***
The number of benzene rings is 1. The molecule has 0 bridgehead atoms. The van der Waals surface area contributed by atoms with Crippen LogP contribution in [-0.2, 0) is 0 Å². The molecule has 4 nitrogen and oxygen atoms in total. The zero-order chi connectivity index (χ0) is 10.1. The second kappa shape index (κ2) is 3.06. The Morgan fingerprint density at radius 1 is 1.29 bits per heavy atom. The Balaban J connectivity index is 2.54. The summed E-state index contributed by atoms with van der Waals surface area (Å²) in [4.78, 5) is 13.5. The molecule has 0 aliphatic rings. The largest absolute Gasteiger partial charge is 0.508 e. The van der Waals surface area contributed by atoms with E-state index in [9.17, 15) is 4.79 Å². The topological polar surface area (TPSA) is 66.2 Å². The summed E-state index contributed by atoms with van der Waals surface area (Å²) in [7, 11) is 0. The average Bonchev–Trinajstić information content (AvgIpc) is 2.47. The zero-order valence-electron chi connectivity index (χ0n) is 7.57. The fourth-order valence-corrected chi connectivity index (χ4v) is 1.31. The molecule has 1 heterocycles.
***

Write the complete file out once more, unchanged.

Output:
The number of benzene rings is 1. The molecule has 0 bridgehead atoms. The van der Waals surface area contributed by atoms with Crippen LogP contribution in [-0.2, 0) is 0 Å². The molecule has 4 nitrogen and oxygen atoms in total. The zero-order chi connectivity index (χ0) is 10.1. The second kappa shape index (κ2) is 3.06. The Morgan fingerprint density at radius 1 is 1.29 bits per heavy atom. The Balaban J connectivity index is 2.54. The summed E-state index contributed by atoms with van der Waals surface area (Å²) in [4.78, 5) is 13.5. The molecule has 0 aliphatic rings. The largest absolute Gasteiger partial charge is 0.508 e. The van der Waals surface area contributed by atoms with E-state index in [9.17, 15) is 4.79 Å². The topological polar surface area (TPSA) is 66.2 Å². The summed E-state index contributed by atoms with van der Waals surface area (Å²) in [7, 11) is 0. The average Bonchev–Trinajstić information content (AvgIpc) is 2.47. The zero-order valence-electron chi connectivity index (χ0n) is 7.57. The fourth-order valence-corrected chi connectivity index (χ4v) is 1.31. The molecule has 1 heterocycles.